Boost From a Budget Deal

Congress passes a 2016 spending and tax bill that blows away caps on discretionary spending to fund more student aid and health research.

December 21, 2015

WASHINGTON -- Congress did more on Friday than just avoid a government shutdown -- the omnibus spending and tax bills it passed ignored the mandatory cuts in discretionary spending that were due to take effect, resulting in significant increases for many programs important to colleges and students.

Under the agreement, the maximum Pell Grant will rise to $5,915 in 2016 and the National Institutes of Health will receive its biggest increase in more than a decade, $2 billion, to $32.084 billion.

The tax bill approved as part of the package will also make permanent the American Opportunity Tax Credit, which reimburses middle-class families for some of their college spending, as well as tax breaks that encourage donations to colleges and other nonprofit groups and corporate investments in research and development.

Many college leaders had been bracing for the next stage in mandatory budget cuts known as sequestration, which began in 2013 and are due to continue through the decade. Bills passed last summer by both chambers in the Republican-controlled Congress would have constrained if not cut spending on most higher education-related programs, and redirected a nine-figure surplus in the Pell Grant Program for other purposes.

The compromise budget, which many observers viewed as an early sign of leadership by Representative Paul Ryan, the new Republican Speaker of the House, abandoned sequestration, to the displeasure of many conservatives.

The legislation, which President Obama signed, covers spending in the 2016 fiscal year, which began in October. It addresses numerous policy issues, as well, such as once again allowing Pell Grants for qualified students without a high school diploma who show the "ability to benefit" from a higher education, with an emphasis on those enrolled in "career pathways" programs.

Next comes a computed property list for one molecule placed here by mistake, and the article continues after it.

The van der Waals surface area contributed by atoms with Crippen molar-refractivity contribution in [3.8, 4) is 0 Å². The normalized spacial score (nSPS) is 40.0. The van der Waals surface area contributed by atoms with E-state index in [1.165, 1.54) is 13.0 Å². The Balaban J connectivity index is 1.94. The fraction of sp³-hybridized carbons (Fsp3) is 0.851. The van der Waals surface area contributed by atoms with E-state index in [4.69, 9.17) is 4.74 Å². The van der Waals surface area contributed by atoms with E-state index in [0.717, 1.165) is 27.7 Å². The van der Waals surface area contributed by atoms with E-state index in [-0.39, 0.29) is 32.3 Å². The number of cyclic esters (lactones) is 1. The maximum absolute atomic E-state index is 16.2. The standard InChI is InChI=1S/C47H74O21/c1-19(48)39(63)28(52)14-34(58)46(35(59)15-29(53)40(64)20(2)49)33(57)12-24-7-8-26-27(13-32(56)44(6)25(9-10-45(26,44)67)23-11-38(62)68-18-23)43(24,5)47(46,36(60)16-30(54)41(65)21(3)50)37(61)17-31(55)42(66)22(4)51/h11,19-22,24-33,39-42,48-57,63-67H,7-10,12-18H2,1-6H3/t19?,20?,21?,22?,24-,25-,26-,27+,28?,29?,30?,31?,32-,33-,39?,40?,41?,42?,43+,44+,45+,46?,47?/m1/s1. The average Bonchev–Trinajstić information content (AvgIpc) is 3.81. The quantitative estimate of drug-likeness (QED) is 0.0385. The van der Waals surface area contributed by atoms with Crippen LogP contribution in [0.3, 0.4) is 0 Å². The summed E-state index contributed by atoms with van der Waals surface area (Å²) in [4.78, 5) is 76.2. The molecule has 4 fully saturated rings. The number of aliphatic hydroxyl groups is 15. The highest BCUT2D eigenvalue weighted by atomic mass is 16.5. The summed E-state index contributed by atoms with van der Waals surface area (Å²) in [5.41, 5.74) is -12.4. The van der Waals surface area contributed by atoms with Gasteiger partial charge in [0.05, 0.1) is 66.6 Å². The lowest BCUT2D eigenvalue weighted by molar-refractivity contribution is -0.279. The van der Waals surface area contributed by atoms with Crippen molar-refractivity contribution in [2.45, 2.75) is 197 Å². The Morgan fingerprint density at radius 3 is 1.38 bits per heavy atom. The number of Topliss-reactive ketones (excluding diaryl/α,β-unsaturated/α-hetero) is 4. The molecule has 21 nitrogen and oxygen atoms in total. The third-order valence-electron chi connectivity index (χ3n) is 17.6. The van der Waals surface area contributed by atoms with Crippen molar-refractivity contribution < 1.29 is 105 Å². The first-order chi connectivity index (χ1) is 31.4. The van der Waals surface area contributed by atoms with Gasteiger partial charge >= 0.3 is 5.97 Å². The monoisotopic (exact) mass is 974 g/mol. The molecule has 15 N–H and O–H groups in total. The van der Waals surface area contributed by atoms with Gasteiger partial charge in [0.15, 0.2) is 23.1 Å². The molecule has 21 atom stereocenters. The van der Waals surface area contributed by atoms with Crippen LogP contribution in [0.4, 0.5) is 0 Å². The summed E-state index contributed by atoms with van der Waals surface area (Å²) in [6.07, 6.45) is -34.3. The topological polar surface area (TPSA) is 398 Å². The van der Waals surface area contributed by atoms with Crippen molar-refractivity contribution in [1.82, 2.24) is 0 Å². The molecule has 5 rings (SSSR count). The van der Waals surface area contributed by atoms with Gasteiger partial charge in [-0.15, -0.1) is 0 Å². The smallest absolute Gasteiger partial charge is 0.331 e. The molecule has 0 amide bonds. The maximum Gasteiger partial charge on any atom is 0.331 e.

The measure does not block the Obama administration from implementing its new regulations requiring vocational programs at for-profit and other colleges to prove that they provide "gainful employment" to their graduates, as the original House- and Senate-passed versions would have.

Student Aid Gains

The portion of the legislation dealing with the Education Department will raise the maximum Pell Grant to $5,915, up from $5,775. This increase means that the Pell Grant will have risen by 25 percent, from $4,731, during President Obama's time in office.

The budget package also includes sizable gains for college access programs, with the TRIO and GEAR UP programs for needy students both experiencing roughly 7 percent increases, as seen in the table at bottom. Programs that help institutions that serve large numbers of students from underrepresented groups also benefit from the bill.

Other key financial aid programs, such as the Supplemental Education Opportunity Grant and work-study programs, stay flat under the spending measure.

One victim of the compromise legislation is the Fund for the Improvement of Postsecondary Education, which receives no funds in the measure. FIPSE has a long history as a stimulant for innovation in higher education, but it has been steadily eroded in recent years amid organizational changes and as lawmakers have dictated that it fund pet priorities.

The Education Department's vocational programs remain largely flat under the bill, but job training funding through the Labor Department's Workforce Investment Opportunity Act will increase by about 5 percent. The measure also provides $90 million for a new Apprenticeship Grant program, which will provide competitive grants to states and community-based organizations to launch and expand apprenticeship programs.

Research Funds Rebound

The spending measure is a boon to several federal research programs important to universities, pleasing academic groups.

"The bill includes significant investments in scientific research at all the major research agencies, with the highlight being a $2 billion increase for the National Institutes of Health that helps make up for years of neglect," said Hunter Rawlings, president of the Association of American Universities.

In addition to the NIH increase for biomedical research, the legislation provides significant boosts for energy and agricultural research, and a lesser increase, proportionally, for the National Science Foundation.